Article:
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New Chinese Migrants in Latin America: Trends and Patterns of Adaptation

  • Weinong Gao
Chapter

Abstract

This chapter provides an overview of contemporary Chinese immigration to Latin America. Although the history of Chinese immigration into this part of the world dates back to the mid-19th century, it largely stopped until after China’s reform and opening up in the late 1970s. Most of the new Chinese migrants come from rural areas. They typically move to Latin America through the double “networks” of kin and clan. In some countries within Latin America, clustering based on same-locality clans has become a trend among new Chinese migrants. Although their origins may differ, their clustering largely relies on locality clans. Because the history of Chinese migration in Latin America varies from country to country, the ratios of new immigrants to traditional ones in different countries also vary significantly. Among new Chinese migrants, some came to Latin America by “abnormal” (or undocumented) means. Even so, most have survived and even thrived with the help of clan associations in their relatively tolerant host countries, especially where law enforcement is slack. New Chinese migrants differ from traditional Chinese migrants in many ways, such as professions, progress patterns, and ideas. In terms of new migrants’ solidarity, development, and rights protection, clan and business associations play a central role.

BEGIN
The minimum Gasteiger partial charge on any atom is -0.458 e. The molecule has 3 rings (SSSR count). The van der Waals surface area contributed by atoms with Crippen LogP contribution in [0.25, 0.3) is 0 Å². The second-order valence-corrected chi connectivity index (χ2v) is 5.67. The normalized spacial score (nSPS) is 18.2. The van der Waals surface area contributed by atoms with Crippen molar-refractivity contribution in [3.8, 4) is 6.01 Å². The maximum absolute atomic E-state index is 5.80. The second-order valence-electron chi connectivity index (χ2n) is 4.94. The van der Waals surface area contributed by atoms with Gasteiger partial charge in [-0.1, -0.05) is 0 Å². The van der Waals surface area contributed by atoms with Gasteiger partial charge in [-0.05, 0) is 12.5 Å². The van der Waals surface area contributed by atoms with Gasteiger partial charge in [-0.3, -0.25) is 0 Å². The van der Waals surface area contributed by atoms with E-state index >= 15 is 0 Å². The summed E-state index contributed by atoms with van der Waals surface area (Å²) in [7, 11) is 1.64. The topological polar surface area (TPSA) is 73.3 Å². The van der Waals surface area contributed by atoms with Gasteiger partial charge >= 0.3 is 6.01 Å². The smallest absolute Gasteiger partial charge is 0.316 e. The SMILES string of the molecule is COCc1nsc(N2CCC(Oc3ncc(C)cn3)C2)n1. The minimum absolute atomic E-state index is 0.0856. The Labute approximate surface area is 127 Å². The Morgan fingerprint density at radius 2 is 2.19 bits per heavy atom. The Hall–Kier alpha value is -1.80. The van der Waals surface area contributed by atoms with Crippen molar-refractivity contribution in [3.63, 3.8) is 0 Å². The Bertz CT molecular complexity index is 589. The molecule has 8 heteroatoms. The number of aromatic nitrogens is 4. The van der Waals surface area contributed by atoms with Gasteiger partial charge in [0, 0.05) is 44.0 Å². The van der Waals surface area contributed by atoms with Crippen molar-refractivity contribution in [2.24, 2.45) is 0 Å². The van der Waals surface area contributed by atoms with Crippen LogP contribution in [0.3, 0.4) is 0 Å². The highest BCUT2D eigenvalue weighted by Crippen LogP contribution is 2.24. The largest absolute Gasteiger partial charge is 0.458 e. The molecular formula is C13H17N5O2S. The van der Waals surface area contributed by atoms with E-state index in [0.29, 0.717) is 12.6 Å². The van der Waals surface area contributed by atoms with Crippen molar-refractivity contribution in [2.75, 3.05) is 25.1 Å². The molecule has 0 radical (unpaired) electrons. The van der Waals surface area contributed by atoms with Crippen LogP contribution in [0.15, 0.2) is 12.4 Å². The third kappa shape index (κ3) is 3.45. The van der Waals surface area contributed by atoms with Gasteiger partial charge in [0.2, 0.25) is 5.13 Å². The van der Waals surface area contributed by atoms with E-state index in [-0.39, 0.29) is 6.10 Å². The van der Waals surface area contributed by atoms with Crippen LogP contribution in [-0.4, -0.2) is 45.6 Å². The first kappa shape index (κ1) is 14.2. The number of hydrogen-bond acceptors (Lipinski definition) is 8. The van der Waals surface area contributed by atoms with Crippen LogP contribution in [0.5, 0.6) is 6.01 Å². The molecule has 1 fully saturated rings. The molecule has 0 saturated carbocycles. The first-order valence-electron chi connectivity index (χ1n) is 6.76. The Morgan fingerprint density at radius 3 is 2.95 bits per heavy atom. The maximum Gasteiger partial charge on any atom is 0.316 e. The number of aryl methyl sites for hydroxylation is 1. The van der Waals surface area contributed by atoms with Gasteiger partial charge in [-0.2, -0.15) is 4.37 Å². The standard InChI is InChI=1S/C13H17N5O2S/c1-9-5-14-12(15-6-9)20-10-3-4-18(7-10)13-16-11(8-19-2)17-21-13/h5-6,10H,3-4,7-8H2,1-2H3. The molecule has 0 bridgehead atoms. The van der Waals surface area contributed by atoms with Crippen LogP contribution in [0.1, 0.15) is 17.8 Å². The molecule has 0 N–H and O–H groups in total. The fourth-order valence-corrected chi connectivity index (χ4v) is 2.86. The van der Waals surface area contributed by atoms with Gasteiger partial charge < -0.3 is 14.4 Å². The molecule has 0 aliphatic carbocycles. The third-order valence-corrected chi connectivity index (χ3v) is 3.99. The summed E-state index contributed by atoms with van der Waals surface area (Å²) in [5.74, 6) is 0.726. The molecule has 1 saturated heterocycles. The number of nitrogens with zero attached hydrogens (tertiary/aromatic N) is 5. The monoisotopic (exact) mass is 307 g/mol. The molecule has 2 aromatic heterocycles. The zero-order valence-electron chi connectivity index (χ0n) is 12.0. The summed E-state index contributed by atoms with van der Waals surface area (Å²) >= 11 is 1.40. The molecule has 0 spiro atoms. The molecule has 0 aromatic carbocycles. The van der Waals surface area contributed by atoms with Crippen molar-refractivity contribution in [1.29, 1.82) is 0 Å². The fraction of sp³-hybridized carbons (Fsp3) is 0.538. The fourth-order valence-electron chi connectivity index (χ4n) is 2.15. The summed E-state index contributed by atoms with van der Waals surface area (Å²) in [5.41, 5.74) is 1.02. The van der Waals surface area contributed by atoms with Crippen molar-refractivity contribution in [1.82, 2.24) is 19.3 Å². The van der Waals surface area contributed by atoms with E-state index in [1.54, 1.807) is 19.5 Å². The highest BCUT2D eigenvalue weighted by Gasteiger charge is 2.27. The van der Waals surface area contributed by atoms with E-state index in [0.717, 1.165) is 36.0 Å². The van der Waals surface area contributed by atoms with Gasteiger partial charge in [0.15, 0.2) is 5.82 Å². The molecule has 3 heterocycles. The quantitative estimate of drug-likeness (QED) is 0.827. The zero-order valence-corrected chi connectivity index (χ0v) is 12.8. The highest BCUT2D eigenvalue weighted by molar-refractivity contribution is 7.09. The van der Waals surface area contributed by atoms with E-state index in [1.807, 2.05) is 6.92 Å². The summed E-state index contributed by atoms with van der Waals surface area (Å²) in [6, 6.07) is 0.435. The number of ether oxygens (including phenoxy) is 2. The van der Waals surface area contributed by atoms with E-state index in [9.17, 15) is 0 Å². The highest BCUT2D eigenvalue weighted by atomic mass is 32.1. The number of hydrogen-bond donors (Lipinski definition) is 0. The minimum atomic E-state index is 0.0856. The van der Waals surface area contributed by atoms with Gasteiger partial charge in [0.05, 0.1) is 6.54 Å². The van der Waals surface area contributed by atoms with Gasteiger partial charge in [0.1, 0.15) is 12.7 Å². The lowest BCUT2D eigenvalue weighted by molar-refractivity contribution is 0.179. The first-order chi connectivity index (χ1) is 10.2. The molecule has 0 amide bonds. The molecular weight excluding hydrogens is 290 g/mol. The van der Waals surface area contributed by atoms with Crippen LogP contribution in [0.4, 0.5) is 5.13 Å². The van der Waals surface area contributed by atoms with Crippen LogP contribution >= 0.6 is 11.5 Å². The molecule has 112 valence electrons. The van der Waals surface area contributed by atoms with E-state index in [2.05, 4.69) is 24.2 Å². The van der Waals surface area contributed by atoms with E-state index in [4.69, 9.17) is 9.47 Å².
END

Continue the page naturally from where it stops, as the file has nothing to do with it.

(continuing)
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Copyright information

© The Author(s) 2017

Authors and Affiliations

  • Weinong Gao
    • 1
  1. 1.Jinan UniversityGuangzhouChina

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